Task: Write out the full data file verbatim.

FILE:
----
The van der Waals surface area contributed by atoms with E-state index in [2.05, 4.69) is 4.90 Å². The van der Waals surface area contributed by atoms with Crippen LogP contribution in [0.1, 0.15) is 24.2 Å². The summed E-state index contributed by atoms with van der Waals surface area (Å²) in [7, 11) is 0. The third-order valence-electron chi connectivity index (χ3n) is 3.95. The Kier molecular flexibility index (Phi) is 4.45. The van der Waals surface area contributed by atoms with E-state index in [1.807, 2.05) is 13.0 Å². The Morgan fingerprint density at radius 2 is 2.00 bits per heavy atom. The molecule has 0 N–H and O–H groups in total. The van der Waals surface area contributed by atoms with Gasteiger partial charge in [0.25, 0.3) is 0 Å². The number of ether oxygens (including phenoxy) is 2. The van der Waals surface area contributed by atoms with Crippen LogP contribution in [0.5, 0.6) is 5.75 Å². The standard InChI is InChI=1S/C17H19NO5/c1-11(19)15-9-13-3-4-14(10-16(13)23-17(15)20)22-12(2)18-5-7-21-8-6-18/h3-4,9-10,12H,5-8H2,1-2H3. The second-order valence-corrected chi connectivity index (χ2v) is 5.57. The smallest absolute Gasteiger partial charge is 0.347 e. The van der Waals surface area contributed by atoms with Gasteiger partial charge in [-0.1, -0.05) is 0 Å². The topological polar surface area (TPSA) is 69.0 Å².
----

The van der Waals surface area contributed by atoms with E-state index in [2.05, 4.69) is 4.90 Å². The van der Waals surface area contributed by atoms with Crippen LogP contribution in [0.1, 0.15) is 24.2 Å². The summed E-state index contributed by atoms with van der Waals surface area (Å²) in [7, 11) is 0. The third-order valence-electron chi connectivity index (χ3n) is 3.95. The Kier molecular flexibility index (Phi) is 4.45. The van der Waals surface area contributed by atoms with E-state index in [1.807, 2.05) is 13.0 Å². The Morgan fingerprint density at radius 2 is 2.00 bits per heavy atom. The molecule has 0 N–H and O–H groups in total. The van der Waals surface area contributed by atoms with Gasteiger partial charge in [0.25, 0.3) is 0 Å². The number of ether oxygens (including phenoxy) is 2. The van der Waals surface area contributed by atoms with Crippen LogP contribution in [0.5, 0.6) is 5.75 Å². The standard InChI is InChI=1S/C17H19NO5/c1-11(19)15-9-13-3-4-14(10-16(13)23-17(15)20)22-12(2)18-5-7-21-8-6-18/h3-4,9-10,12H,5-8H2,1-2H3. The second-order valence-corrected chi connectivity index (χ2v) is 5.57. The smallest absolute Gasteiger partial charge is 0.347 e. The van der Waals surface area contributed by atoms with Gasteiger partial charge in [-0.1, -0.05) is 0 Å². The topological polar surface area (TPSA) is 69.0 Å².